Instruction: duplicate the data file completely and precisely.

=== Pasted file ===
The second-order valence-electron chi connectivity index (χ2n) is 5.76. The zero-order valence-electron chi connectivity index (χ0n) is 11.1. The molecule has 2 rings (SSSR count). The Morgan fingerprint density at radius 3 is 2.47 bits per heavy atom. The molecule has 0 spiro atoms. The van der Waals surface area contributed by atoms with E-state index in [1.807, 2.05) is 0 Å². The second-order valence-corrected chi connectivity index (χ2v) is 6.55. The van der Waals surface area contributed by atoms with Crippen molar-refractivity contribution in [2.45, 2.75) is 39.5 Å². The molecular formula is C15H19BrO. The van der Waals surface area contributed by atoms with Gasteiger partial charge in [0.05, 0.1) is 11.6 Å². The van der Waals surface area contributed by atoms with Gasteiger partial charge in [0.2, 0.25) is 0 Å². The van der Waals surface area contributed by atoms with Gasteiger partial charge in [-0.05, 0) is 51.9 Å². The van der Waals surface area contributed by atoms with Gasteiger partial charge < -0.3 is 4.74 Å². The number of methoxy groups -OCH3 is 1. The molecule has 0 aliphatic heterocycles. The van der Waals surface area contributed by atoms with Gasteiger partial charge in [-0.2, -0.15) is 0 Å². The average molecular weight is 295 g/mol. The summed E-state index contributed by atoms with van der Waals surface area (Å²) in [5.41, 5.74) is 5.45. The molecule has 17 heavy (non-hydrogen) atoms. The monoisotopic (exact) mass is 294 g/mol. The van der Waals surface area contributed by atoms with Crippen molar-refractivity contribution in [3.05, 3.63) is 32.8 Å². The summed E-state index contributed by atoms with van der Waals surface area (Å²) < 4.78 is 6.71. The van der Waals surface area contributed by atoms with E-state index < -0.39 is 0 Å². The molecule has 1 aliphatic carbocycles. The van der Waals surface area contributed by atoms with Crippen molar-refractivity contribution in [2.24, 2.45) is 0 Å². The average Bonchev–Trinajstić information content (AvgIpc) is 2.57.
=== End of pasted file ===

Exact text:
The second-order valence-electron chi connectivity index (χ2n) is 5.76. The zero-order valence-electron chi connectivity index (χ0n) is 11.1. The molecule has 2 rings (SSSR count). The Morgan fingerprint density at radius 3 is 2.47 bits per heavy atom. The molecule has 0 spiro atoms. The van der Waals surface area contributed by atoms with E-state index in [1.807, 2.05) is 0 Å². The second-order valence-corrected chi connectivity index (χ2v) is 6.55. The van der Waals surface area contributed by atoms with Crippen molar-refractivity contribution in [2.45, 2.75) is 39.5 Å². The molecular formula is C15H19BrO. The van der Waals surface area contributed by atoms with Gasteiger partial charge in [0.05, 0.1) is 11.6 Å². The van der Waals surface area contributed by atoms with Gasteiger partial charge in [0.2, 0.25) is 0 Å². The van der Waals surface area contributed by atoms with Gasteiger partial charge in [-0.05, 0) is 51.9 Å². The van der Waals surface area contributed by atoms with Gasteiger partial charge < -0.3 is 4.74 Å². The number of methoxy groups -OCH3 is 1. The molecule has 0 aliphatic heterocycles. The van der Waals surface area contributed by atoms with Gasteiger partial charge in [-0.2, -0.15) is 0 Å². The average molecular weight is 295 g/mol. The summed E-state index contributed by atoms with van der Waals surface area (Å²) in [5.41, 5.74) is 5.45. The molecule has 17 heavy (non-hydrogen) atoms. The monoisotopic (exact) mass is 294 g/mol. The van der Waals surface area contributed by atoms with Crippen molar-refractivity contribution in [3.05, 3.63) is 32.8 Å². The summed E-state index contributed by atoms with van der Waals surface area (Å²) < 4.78 is 6.71. The van der Waals surface area contributed by atoms with E-state index < -0.39 is 0 Å². The molecule has 1 aliphatic carbocycles. The van der Waals surface area contributed by atoms with Crippen molar-refractivity contribution in [2.24, 2.45) is 0 Å². The average Bonchev–Trinajstić information content (AvgIpc) is 2.57.